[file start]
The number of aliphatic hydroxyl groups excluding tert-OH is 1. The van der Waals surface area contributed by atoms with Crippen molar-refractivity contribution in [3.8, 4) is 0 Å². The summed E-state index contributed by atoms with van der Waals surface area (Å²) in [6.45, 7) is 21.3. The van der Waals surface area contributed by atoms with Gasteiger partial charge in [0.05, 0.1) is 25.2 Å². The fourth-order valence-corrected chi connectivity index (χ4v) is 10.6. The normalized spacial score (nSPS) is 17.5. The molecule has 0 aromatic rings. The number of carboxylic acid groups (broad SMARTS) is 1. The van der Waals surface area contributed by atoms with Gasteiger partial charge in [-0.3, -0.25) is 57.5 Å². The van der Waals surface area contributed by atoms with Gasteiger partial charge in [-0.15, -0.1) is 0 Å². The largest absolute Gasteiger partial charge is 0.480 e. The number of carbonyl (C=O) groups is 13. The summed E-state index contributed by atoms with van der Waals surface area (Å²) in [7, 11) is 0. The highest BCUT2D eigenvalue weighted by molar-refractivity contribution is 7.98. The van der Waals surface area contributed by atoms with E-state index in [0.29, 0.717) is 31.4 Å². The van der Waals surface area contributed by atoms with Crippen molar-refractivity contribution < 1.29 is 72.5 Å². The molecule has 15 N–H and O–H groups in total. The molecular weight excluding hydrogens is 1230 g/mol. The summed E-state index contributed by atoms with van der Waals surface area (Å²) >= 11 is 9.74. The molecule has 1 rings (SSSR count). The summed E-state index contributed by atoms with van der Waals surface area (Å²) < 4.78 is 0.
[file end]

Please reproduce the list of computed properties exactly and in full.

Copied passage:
The number of aliphatic hydroxyl groups excluding tert-OH is 1. The van der Waals surface area contributed by atoms with Crippen molar-refractivity contribution in [3.8, 4) is 0 Å². The summed E-state index contributed by atoms with van der Waals surface area (Å²) in [6.45, 7) is 21.3. The van der Waals surface area contributed by atoms with Gasteiger partial charge in [0.05, 0.1) is 25.2 Å². The fourth-order valence-corrected chi connectivity index (χ4v) is 10.6. The normalized spacial score (nSPS) is 17.5. The molecule has 0 aromatic rings. The number of carboxylic acid groups (broad SMARTS) is 1. The van der Waals surface area contributed by atoms with Gasteiger partial charge in [-0.3, -0.25) is 57.5 Å². The van der Waals surface area contributed by atoms with Gasteiger partial charge in [-0.15, -0.1) is 0 Å². The largest absolute Gasteiger partial charge is 0.480 e. The number of carbonyl (C=O) groups is 13. The summed E-state index contributed by atoms with van der Waals surface area (Å²) in [7, 11) is 0. The highest BCUT2D eigenvalue weighted by molar-refractivity contribution is 7.98. The van der Waals surface area contributed by atoms with E-state index in [0.29, 0.717) is 31.4 Å². The van der Waals surface area contributed by atoms with Crippen molar-refractivity contribution < 1.29 is 72.5 Å². The molecule has 15 N–H and O–H groups in total. The molecular weight excluding hydrogens is 1230 g/mol. The summed E-state index contributed by atoms with van der Waals surface area (Å²) >= 11 is 9.74. The molecule has 1 rings (SSSR count). The summed E-state index contributed by atoms with van der Waals surface area (Å²) < 4.78 is 0.